You must learn how to spot correct training, from incorrect training. Once you choose your coach for the season, fully commit and allow things to play out. This is important if you want a strong return on your investment. Use your knowledge of the game to support your child’s coach, so that your child absorbs all of the information and experience offered. Parents and coaches need to work together, to communicate one voice to a youth hockey player. Conflicting ideas of how the game should be played, will only serve to confuse a player! You will not agree with every decision made by your child’s coach. What’s important, is to maintain perspective. Your child will have a multitude of coaches over the course of their hockey career; the bad experiences are just as important as the good. Disagreeing with your child’s coach, arguing ice time and publicly displaying disapproval of coaching decisions made will only result in your child disrespecting their coach. Your child’s ability to absorb knowledge, follow a game plan and be a team player hangs in the balance. Like you, your child will not agree with every decision their coach makes. To be successful they must follow the coaches game plan regardless. If you aren’t, ask yourself what kind of example you’re setting for your child!

How much ice time should I expect?

At the Mite through Peewee levels, everyone should play. The focus should be learning each position, the skills required, and the strategies involved. Once a player reaches the Bantam level, they face the adversity of earning ice time. Players are bigger, stronger, and more aggressive. Injuries occur, and as a result a larger roster is required. Conversion matters, as winning games becomes more important. Special team’s privileges are earned, and those special teams are composed of players with a specific skill set and work ethic. That being said, no player should only see a few minutes of ice during a game. This is a waste of time and money! Everyone should see a regular shift, unless a player is being penalized for poor behavior or performance. At the Bantam level, players are also on the radar for Junior, Prep School, NCAA and Professional scouts. At this point, given a higher tier of league placement, the game becomes a lot more serious! As parents, you should not stand in the way of your child earning their ice time. When they are 18, they will have to fend for themselves. You are doing them a disservice by fighting their battles for them.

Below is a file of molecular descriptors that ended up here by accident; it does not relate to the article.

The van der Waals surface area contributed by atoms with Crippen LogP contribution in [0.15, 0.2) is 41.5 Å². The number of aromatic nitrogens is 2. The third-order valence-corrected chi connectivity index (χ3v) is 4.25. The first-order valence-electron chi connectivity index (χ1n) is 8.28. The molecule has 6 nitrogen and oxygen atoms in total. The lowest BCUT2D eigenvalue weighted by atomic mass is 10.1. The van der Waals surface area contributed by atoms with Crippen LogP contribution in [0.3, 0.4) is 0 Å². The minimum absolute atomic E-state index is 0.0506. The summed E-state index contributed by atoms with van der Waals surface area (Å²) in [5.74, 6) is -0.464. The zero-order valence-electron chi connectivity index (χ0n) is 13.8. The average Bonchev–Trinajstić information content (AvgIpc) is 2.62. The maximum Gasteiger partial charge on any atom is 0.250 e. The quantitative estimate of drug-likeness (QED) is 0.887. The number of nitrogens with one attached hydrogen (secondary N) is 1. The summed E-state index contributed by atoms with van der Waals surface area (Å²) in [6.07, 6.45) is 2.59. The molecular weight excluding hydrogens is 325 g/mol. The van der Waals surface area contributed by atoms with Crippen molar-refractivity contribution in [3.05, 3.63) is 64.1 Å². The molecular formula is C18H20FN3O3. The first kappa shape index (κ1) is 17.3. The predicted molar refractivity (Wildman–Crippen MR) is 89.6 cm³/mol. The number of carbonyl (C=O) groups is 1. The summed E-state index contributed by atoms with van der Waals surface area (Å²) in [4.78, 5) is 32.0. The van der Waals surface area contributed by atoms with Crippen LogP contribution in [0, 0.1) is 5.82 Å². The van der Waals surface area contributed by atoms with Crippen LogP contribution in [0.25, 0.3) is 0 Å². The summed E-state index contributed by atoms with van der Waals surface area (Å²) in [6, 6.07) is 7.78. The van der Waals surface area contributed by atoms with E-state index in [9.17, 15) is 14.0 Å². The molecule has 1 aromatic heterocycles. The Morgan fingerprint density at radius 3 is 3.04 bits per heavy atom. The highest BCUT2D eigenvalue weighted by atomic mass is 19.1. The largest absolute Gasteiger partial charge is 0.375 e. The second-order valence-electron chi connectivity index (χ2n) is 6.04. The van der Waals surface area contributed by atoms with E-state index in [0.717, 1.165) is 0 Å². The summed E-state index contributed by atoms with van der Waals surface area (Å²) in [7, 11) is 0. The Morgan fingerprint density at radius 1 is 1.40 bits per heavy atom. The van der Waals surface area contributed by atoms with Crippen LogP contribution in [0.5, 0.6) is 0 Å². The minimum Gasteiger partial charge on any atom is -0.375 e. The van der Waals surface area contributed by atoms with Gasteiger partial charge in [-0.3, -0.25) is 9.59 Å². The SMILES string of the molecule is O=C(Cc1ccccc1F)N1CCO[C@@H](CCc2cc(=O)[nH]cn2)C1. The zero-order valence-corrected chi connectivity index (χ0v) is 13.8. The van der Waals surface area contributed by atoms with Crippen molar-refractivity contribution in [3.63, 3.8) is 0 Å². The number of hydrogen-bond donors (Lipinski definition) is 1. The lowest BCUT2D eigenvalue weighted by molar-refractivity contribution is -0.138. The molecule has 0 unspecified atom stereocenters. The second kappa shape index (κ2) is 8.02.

How do I, as a player, deal with the adversity I’m faced with?

How you deal with adversity, will serve to define you! To quote the great Vince Lombardi; “It’s not whether you get knocked down, it’s whether you get up”. A player, and Coach, should be thankful for the adversity in their career. Bitterness will only work against you! It is important to learn from your mistakes, and not get stuck on them. To quote our father, certainly a great and courageous man for having to raise a pair of nutty twins like us, “The positive things that happen to you in your life serve to encourage you, but it’s the negative that sculpts you into who you will become”. How you view your past, will determine whether or not you have the character to move forward! Embrace the good and the bad, have the courage to move forward with a positive mind set.

How Realistic is it that my child will play professionally?

Out of every age group only a few play Division I and/or Professional Hockey. Rarely do they make it to the NHL! Most junior and college players travel to Europe to play in Elite Leagues, which is considered “Pro Hockey”. The reality is; Elite means the highest level in that region. Professional Hockey in North America and Europe are two very different things. There are some exceptional leagues in Europe, however due to the multitude of leagues and money they generate, not every team fits the profile. The experience however, is fantastic! We recommend that any player wanting to continue their career as adults, play in these leagues. They can be a big stepping stone in your professional hockey career as well! Don’t hang them up too soon…

The purpose of youth hockey, or any other sport, is to prepare your children for adulthood. Social skills, teamwork, leadership, character, professionalism, and hard work are just some of the skills they need to develop. Mainly, the point is to teach children that they need to work hard to earn their goals. This is a fragile stage of childhood that must be taken seriously. We are training them for real life, not just hockey!

These children are not professional athletes. It’s important, as parents and coaches, we maintain perspective!